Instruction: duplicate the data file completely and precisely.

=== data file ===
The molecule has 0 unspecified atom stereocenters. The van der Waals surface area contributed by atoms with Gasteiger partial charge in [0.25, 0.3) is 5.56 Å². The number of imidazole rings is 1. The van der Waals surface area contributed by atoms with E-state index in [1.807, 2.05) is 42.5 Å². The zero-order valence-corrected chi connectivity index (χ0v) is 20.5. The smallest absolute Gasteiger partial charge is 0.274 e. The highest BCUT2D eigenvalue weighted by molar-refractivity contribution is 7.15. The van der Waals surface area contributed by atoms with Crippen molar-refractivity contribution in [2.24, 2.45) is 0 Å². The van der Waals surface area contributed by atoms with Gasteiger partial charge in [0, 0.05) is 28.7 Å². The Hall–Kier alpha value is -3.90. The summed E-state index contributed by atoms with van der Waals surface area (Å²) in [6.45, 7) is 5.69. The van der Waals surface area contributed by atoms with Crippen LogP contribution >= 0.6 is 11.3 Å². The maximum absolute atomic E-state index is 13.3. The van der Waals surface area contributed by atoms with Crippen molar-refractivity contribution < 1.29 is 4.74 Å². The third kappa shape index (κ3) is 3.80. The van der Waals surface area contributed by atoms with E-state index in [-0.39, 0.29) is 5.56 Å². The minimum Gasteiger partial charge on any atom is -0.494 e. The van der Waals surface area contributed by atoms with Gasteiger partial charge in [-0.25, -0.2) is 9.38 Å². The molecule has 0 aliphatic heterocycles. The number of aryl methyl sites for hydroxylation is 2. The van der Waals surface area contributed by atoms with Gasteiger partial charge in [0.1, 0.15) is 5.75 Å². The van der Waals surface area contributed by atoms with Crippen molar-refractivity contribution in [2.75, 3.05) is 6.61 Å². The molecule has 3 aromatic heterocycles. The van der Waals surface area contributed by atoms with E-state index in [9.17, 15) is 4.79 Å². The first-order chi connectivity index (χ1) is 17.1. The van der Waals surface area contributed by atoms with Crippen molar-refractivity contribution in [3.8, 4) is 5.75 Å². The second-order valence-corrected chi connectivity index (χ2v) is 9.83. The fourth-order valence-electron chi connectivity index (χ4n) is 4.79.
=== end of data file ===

The molecule has 0 unspecified atom stereocenters. The van der Waals surface area contributed by atoms with Gasteiger partial charge in [0.25, 0.3) is 5.56 Å². The number of imidazole rings is 1. The van der Waals surface area contributed by atoms with E-state index in [1.807, 2.05) is 42.5 Å². The zero-order valence-corrected chi connectivity index (χ0v) is 20.5. The smallest absolute Gasteiger partial charge is 0.274 e. The highest BCUT2D eigenvalue weighted by molar-refractivity contribution is 7.15. The van der Waals surface area contributed by atoms with Crippen molar-refractivity contribution in [2.24, 2.45) is 0 Å². The van der Waals surface area contributed by atoms with Gasteiger partial charge in [0, 0.05) is 28.7 Å². The Hall–Kier alpha value is -3.90. The summed E-state index contributed by atoms with van der Waals surface area (Å²) in [6.45, 7) is 5.69. The van der Waals surface area contributed by atoms with Crippen LogP contribution >= 0.6 is 11.3 Å². The maximum absolute atomic E-state index is 13.3. The van der Waals surface area contributed by atoms with Crippen molar-refractivity contribution < 1.29 is 4.74 Å². The third kappa shape index (κ3) is 3.80. The van der Waals surface area contributed by atoms with E-state index in [-0.39, 0.29) is 5.56 Å². The minimum Gasteiger partial charge on any atom is -0.494 e. The van der Waals surface area contributed by atoms with Gasteiger partial charge in [-0.25, -0.2) is 9.38 Å². The molecule has 0 aliphatic heterocycles. The number of aryl methyl sites for hydroxylation is 2. The van der Waals surface area contributed by atoms with Gasteiger partial charge in [0.1, 0.15) is 5.75 Å². The van der Waals surface area contributed by atoms with Crippen molar-refractivity contribution in [2.75, 3.05) is 6.61 Å². The molecule has 3 aromatic heterocycles. The van der Waals surface area contributed by atoms with E-state index in [9.17, 15) is 4.79 Å². The first-order chi connectivity index (χ1) is 17.1. The van der Waals surface area contributed by atoms with Crippen molar-refractivity contribution in [3.8, 4) is 5.75 Å². The second-order valence-corrected chi connectivity index (χ2v) is 9.83. The fourth-order valence-electron chi connectivity index (χ4n) is 4.79.